On May 21st, the 27 years old respondent from Afghanistan started “the game” at 2 am in the night from the border area in Šturlić, BiH together with his sister and her husband. They crossed the Bosnian-Croatian border two hours later at around 6 am.
In order to cross the border, they had to cross a river where the water was approximately 1.20 m deep so that the water was reaching their bellies. Afterward, they kept on walking inside Croatian territory. In the afternoon at around 2 pm, they were walking up a dusty mountain path, close to road number 1 near the village of Podmelnica, Croatia (45.101659, 15.571043). The respondent and the two other people of the group saw a police car parked some meters away and decided not to move and wait, hoping the car would drive away.
But they were detected by three police officers in blue shirts and dark trousers (most likely border police). The respondent remembers:
“When the policeman came, they took out their guns and loaded it like putting in a bullet and shouted ‘sit down'”
When the group sat down on the ground, one of the police officers shouted at them “in a hard language” as the respondent stated, asking what they were doing there.
“We said that we have to stay out of our country and want asylum.”
Even though the respondent expressed more than once their intention to ask for asylum, this right was denied by the officers which according to the memory of the respondent answered:
“Here there is no money you cannot come here you have to go”.
Then the border police officers brought the group to the main road, where two young police officers of the intervention police, wearing sunglasses and dark blue shirts, and a white police van for prisoner transportation were waiting for them.
“They deported us in a big camion, like police use to catching the big mafias.”
At the bottom of the van, there was the fixture for shackles. During the ride to the border, the group suffered extreme heat in the vehicle caused by the AC that was turned on full heat. The heat and the reckless driving of the vehicle by the police officers led the group to feel as if they were lacking oxygen to breathe.
“We all went to the door to try to get some air, there was no air in the car.”
When the van stopped at the place at the border, four more police officers of the same police unit (IJP) with sunglasses and black shirts were waiting. The respondent remembers the place of the pushback as a place with three parallel rivers (see map). One of the rivers has been formed in a way to create a sort of “pool” where the water reaches a depth of approximately 1.8 meters.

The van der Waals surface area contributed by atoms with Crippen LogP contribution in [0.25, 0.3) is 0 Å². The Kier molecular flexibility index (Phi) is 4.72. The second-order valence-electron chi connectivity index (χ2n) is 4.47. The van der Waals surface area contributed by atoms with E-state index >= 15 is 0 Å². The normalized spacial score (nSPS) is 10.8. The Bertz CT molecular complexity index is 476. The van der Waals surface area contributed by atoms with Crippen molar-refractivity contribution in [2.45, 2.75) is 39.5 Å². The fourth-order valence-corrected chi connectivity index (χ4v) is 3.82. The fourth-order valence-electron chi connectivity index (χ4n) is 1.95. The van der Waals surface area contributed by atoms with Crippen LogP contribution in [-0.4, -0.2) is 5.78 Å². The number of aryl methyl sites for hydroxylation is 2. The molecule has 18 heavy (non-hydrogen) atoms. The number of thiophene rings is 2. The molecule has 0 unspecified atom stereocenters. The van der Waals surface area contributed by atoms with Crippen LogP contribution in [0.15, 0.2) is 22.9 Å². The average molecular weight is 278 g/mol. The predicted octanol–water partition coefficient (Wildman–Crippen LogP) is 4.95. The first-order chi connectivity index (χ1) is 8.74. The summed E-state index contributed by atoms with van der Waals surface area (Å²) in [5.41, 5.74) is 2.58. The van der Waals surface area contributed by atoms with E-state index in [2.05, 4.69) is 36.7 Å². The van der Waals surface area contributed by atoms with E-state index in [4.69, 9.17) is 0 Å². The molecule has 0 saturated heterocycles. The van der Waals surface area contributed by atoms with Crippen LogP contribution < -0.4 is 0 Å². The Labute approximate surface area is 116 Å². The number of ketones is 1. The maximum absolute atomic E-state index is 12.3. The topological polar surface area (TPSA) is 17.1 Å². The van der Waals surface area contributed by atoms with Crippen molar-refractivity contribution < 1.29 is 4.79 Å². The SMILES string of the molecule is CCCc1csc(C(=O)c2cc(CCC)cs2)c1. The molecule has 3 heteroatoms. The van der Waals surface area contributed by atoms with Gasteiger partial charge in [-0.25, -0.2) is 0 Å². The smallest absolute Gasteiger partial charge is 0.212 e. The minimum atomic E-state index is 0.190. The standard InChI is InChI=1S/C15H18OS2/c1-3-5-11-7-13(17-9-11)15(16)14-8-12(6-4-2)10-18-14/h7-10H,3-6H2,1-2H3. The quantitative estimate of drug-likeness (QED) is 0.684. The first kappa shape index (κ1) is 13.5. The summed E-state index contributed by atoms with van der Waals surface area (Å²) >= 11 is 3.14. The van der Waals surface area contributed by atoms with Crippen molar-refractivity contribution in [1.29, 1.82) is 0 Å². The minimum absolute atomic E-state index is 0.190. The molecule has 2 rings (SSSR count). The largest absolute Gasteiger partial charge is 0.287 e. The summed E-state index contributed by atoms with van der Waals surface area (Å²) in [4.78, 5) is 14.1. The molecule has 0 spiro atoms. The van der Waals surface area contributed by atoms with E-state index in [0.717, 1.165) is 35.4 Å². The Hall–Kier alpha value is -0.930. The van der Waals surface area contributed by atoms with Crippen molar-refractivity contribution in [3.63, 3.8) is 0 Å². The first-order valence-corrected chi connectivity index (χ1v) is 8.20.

The police officers shouted at the three people to step out of the van. The group was forced to stand at the edge of the river bank and the police officers were making jokes about pushing them into the water. The respondent describes it as the following:
“First they tried to push all of us in the river, then my sister cried. Then they pushed me I thought ‘if I don’t go, they will push all of us in the water’ so I entered the pool.”
Because of his incapacity to swim the respondent had to grab a branch and managed to somehow cross the river by paddling with his hands. When the respondent got out of the water the police officers took their power banks and the smartphones off all three people and broke the charging plug using an iron tool which could not be described in detail by the respondent. Finally, they smashed the displays on a stone, breaking them and then handing them over again to the group.
Indicating a direction, the officers shouted “there is Bosnia, go and don’t come back!” After some meters, the respondent decided to take off his wet clothes and leave them in the jungle. “They were soaked with water and too heavy to walk, I left them.” At the main road, they reached Bosnia (R403b) just before the area of Šturlić where the group was approached by an IOM car. IOM gave them clothes and indicated the direction towards Velika Kladuša. The three people had to walk back around 6 hours until they reached Velika Kladuša at night.